Preserving The Programmers ‘Intent’ In Unsafe Rust

Preserving The Programmers ‘Intent’ In Unsafe Rust

A few weeks ago, I happen to revisit a ‘Rust’ project of mine — a barebones embedded bootloader, hoping to re-use and extend it.

A few weeks ago, I happen to revisit a ‘Rust’ project of mine — a barebones embedded bootloader, hoping to re-use and extend it. I chose ‘rust-lang’ (over C) to write a security-focused ‘cortex-m’ bootloader, so that I could take advantage of rust’s memory-safety properties (other considerations such as size and performance being equal).

My requirements for the bootloader were as follows — boot the system, interface with a hardware root of trust, verify a signed boot-image using ECC and perform ‘downloaded software upgrades’ (or DSU).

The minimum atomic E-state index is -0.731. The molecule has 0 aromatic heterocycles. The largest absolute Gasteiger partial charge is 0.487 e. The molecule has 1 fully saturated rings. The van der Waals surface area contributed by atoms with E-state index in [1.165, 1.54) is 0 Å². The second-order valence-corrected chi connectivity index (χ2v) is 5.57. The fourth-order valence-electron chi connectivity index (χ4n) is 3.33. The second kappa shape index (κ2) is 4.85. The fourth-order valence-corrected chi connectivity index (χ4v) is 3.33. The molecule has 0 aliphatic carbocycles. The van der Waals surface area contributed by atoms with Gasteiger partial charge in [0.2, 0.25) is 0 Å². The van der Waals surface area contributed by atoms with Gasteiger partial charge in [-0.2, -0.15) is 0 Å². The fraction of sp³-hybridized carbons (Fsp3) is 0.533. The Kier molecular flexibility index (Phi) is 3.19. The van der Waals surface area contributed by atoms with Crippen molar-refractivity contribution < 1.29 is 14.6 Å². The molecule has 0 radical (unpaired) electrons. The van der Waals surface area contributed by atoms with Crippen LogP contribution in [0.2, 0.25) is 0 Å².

At first glance, this seemed relatively straightforward, given that I already have a PoC but soon realized that there are many ways for things to go wrong here. As an example, take the following snippet of code, it’s a tiny part of my original PoC that controls execution-flow from the bootloader to the application-image when provided with the application’s start-address.

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Basic boot-jump sequence for an ARM Cortex-M system.

At the time of testing, I didn’t pay much attention to it but this implementation CAN do things that I didn’t intend for it to do.

  1. De-referencing 2 raw pointers i.e. stack_pointer and reset_vector could lead to undefined behavior (i.e. dereferencing can produce any value).
  2. Transmutation of a 32 bit integer to an extern C fn() type is again undefined, if we pass-in an invalid value.
  3. 2 register writes with obvious side-effects is undefined, if you pass-in an invalid, null or some other crazy value.
  4. And a transmuted function call — jump_vector()that actually diverges (i.e. never returns) but doesn’t explicitly say so in its function signature.

rust

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